Winnie the Pooh

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See also: Winnie-the-Pooh

English[edit]

English Wikipedia has articles on:
Wikipedia

Alternative forms[edit]

Etymology[edit]

From a bear cub named Winnie, short for Winnipeg, and a swan named Pooh.

Proper noun[edit]

Winnie the Pooh

  1. An English children's book series and the spun-off Disney franchise, involving several anthropomorphic animals, named for the bear character.
    • 2000, Paul Karr, Martha Coombs, Hostels Canada (Globe Pequot) pp. 220–221
      ... a super-romantic, spic-and-span new tree house with a big trunk growing up right through the middle, furnished in Contemporary Winnie-the-Pooh style.
    • 2002, Carolee Dean, Comfort (Houghton Mifflin Harcourt) page 165
      We're moving in next week but before we do I have to paint and Mama just bought the sweetest Winnie-the-Pooh wallpaper for the baby's room.
    • 2011, Sarah Dooley, Body of Water (Macmillan) page 2
      Stood silent and damp in my stupid Winnie the Pooh pajamas that had come from one of the Hefty bags foisted off on us from a well-meaning teacher, one who didn't realize that twelve-year-olds don't wear Winnie the Pooh pajamas.
    • 2013, Arlie Russell Hochschild, So How’s the Family? (Univ of California Press) page 128
      The birthday planner may offer her customer the Winnie-the-Pooh birthday or the Harry Potter birthday, but the menu from which one makes an "individual" choice is standardized.
  2. The bear from the series, noted for his sweet, simple nature, and his love of honey.
    • 2007, Bee Wilson, The Hive: The Story of the Honeybee and Us (Macmillan) page 221
      Even in Europe, where killer bees are not much a menace, we have developed a kind of Winnie-the-Pooh attitude to the bees: they are dangerous, they are unpredictable, and they are usually acting to thwart us.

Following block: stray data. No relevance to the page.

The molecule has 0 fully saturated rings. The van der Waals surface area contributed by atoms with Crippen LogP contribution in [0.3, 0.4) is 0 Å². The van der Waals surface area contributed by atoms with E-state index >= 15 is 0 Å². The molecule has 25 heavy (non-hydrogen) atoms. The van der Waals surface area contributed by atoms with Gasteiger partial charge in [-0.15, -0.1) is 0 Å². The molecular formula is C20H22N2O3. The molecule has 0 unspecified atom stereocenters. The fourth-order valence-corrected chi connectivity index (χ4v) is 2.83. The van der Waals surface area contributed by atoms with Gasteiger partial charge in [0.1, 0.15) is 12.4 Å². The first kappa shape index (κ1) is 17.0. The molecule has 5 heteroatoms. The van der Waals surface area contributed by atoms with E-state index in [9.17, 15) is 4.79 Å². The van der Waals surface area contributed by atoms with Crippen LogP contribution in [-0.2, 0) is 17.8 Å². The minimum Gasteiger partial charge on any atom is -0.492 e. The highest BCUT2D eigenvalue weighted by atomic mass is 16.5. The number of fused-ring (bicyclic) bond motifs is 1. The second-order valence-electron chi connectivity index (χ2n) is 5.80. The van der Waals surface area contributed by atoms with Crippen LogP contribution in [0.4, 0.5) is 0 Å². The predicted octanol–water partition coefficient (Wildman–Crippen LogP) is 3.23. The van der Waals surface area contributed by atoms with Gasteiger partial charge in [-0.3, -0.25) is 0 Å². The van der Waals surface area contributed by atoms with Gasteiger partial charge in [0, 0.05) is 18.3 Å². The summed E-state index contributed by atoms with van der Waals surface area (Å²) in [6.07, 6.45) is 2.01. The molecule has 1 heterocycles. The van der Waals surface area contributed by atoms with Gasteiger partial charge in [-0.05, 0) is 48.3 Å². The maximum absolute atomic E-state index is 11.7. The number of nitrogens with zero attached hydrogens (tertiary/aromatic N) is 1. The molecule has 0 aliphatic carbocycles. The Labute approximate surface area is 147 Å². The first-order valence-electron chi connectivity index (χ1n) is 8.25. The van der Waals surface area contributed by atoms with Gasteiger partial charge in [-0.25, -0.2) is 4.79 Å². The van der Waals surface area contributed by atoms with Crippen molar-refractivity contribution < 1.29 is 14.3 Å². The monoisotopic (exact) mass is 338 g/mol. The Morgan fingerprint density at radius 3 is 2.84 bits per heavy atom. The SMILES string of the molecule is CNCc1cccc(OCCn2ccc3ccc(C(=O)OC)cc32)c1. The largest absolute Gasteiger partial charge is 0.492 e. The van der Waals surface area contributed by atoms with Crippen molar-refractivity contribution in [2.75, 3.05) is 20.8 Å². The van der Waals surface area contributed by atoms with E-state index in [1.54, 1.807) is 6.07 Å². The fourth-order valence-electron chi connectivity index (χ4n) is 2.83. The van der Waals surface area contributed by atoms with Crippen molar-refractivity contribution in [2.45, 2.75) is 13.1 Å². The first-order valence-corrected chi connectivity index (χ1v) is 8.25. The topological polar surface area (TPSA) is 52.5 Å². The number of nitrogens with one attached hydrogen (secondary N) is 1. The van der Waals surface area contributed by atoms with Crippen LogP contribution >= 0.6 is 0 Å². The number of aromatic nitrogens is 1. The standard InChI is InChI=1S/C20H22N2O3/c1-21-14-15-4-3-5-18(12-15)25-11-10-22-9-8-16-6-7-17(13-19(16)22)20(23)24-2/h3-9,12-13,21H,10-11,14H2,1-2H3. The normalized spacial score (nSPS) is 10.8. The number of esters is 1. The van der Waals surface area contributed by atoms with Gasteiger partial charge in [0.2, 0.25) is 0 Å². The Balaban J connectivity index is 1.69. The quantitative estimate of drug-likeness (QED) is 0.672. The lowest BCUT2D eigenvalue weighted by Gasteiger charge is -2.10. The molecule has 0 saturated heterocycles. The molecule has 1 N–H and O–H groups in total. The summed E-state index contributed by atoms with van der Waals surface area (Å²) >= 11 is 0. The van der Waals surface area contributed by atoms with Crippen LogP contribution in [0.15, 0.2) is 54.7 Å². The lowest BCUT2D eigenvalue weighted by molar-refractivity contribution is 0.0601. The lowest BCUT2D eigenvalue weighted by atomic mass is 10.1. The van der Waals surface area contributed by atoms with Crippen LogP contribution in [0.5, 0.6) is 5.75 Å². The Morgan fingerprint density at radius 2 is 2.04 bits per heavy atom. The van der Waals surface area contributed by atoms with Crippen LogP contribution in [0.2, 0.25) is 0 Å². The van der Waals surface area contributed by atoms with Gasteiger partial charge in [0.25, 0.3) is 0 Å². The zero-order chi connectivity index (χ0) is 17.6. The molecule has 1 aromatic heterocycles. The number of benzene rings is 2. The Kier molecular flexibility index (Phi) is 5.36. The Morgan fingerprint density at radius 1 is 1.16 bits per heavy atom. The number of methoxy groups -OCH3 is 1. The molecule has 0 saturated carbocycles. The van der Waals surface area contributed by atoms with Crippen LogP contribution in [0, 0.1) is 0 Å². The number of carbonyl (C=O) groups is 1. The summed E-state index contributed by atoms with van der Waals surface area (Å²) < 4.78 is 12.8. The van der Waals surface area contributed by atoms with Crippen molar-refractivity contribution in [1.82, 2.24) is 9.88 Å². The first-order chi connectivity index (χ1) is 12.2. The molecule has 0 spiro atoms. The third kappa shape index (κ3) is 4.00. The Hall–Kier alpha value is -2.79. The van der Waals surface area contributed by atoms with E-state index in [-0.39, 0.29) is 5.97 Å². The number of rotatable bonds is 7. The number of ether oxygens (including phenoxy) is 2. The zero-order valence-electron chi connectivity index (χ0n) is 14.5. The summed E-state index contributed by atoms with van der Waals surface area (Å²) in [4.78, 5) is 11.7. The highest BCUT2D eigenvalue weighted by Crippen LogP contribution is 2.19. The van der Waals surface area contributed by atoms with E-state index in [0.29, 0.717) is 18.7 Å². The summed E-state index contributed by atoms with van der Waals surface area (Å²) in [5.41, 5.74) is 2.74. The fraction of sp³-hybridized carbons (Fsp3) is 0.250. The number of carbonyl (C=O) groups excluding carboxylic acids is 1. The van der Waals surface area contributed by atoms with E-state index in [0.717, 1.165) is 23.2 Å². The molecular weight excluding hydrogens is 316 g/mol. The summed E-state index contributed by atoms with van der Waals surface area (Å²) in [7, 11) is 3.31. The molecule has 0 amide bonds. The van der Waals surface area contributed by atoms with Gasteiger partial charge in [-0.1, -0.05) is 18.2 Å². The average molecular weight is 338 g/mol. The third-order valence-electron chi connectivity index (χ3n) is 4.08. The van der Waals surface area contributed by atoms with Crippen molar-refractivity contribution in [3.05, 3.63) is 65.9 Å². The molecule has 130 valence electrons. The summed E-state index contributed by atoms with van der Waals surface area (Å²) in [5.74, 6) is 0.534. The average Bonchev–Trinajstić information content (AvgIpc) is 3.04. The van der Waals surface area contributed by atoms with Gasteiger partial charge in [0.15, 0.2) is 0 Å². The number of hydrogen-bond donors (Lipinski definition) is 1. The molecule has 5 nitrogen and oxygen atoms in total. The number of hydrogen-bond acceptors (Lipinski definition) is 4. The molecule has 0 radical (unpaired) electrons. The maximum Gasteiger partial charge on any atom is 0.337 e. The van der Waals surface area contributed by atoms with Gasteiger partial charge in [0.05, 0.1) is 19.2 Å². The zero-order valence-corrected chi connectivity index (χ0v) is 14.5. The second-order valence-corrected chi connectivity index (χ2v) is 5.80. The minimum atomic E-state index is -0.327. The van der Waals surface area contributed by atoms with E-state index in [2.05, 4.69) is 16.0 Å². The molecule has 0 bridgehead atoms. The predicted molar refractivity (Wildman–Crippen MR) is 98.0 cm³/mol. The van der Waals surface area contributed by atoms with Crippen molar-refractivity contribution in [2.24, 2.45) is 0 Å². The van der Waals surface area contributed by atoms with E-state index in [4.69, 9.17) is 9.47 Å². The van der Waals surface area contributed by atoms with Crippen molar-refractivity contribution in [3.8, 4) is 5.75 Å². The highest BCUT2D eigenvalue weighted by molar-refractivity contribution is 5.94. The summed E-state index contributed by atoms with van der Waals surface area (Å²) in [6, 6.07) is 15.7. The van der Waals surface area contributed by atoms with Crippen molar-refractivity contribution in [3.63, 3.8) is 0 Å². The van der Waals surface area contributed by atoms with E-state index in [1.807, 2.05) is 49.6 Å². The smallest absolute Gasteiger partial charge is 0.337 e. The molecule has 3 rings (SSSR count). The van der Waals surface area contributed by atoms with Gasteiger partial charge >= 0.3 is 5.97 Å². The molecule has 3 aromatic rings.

• 2009, Arkady Babchenko, "The Diesel Stop", in Jeff Parker, Mikhail Iossel (eds.) Rasskazy: New Fiction from a New Russia (Tin House Books) page 160
      The Stop commander was one Colonel Zimin, a loud, round, cheerful Winnie the Pooh type, who was always in excellent spirits, always joking and liked to pat the soldiers affectionately on the cheek when talking to them.
    • 2011, Mark Grant, Out of the Box and onto Wall Street (John Wiley & Sons) page 375
      Awake each day with excitement; there are pirates to fight, a yellow brick road to find, and new parts of Winnie the Pooh's forest to explore.
    • 2012, Kay Warren, Choose Joy: Because Happiness Isn't Enough (Baker Books) page 44
      Winnie the Poohs can be a little smug and take great pride in the fact that while the rest of us are spinning like crazy tops, they're walking calmly through life.
    • 2013, Douglas Lindsay, The End Of Days (Blasted Heath Ltd) page 11
      They had all, to a man and woman, been rumbled, like so many Winnie The Poohs with their hands in Rabbit's honey pot.

Translations[edit]